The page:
La Petite Mort

It’s not hard to found a town in sorrow.
The barren expanse hints at a blueprint
until brick by brick, day by day by day,
a city grew around me. Each new street
houses an insomniac’s sterile dreams
but here in my exile, I built strong walls. ...

About the poem

This poem appeared in Brittle Starissue 37.

This poem is the first in a sequence written as a reimagining of the story of Aeneas and Dido in Virgil's Aeneid. It's a story that has fascinated me since I first read it during my A Level Latin class and although I did study the original text to complete the sequence, I didn't want to create a direct translation and enjoyed the challenge of developing the story for a modern audience. To do so, I took out the idea both the author and of the gods, whose interference creates this doomed love. Instead, three voices tell the story - Dido, as in this poem, Aeneas, and Dido's concerned sister Anna. I also chose to remove the gods as the agents of the action and use the story as a means to examine the intricacies of human relationships and, in particular, why they may fail. I feel that the tenderness and psychological insight Virgil displays in telling this story suggests that heartbreak is not perhaps the fault of the gods, but of our own mortal failings.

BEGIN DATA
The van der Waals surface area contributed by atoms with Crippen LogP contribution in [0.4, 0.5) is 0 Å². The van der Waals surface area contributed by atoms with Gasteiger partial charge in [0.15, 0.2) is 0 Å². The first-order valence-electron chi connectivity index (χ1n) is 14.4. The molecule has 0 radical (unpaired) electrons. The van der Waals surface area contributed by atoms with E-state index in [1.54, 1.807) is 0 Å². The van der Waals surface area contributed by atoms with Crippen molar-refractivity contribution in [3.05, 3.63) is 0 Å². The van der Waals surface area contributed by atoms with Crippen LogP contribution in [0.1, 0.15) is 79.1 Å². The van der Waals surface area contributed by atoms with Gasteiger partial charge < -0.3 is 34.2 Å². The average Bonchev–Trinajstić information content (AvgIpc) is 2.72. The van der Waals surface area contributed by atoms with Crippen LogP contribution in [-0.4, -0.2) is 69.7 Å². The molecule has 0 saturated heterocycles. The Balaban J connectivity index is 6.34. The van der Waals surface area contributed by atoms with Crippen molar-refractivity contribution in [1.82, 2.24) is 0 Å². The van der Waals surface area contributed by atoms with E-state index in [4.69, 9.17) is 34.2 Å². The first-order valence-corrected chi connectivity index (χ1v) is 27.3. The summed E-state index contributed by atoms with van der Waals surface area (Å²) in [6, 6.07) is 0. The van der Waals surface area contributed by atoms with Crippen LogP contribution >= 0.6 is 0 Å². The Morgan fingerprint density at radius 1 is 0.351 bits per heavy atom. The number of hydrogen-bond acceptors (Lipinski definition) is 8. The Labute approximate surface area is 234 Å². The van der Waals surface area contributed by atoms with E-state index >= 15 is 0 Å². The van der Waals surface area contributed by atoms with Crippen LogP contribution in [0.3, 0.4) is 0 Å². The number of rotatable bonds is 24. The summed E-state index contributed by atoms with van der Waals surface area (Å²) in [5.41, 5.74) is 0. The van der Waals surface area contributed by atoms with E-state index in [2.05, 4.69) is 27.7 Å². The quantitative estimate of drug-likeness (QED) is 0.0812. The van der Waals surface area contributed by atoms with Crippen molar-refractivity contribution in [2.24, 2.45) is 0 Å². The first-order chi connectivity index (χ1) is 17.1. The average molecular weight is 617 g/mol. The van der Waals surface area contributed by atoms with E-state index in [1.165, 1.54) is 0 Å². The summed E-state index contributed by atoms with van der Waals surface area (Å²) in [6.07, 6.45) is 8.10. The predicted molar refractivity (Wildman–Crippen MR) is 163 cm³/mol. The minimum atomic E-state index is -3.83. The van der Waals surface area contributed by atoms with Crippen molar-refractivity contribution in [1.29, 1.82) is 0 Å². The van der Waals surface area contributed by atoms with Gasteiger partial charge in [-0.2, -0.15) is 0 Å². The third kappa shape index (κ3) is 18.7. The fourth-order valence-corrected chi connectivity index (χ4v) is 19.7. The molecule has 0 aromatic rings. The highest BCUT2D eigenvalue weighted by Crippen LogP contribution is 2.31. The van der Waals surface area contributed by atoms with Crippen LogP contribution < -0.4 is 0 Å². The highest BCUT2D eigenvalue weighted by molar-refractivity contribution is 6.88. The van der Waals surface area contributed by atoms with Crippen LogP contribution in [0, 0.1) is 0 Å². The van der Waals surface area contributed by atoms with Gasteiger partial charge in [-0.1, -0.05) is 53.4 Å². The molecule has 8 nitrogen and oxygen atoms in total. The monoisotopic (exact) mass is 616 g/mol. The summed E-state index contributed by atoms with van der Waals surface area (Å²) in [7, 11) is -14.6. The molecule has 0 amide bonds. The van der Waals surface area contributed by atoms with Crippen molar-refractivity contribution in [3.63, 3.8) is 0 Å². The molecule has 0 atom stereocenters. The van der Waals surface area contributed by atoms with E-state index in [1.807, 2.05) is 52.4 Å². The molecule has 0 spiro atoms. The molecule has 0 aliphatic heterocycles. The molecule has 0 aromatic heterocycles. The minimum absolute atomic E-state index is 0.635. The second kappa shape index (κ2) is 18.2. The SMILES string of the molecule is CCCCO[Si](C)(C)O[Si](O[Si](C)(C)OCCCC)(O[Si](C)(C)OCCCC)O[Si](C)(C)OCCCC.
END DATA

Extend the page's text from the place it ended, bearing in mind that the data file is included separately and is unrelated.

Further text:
You can read more poems from this sequence on my website: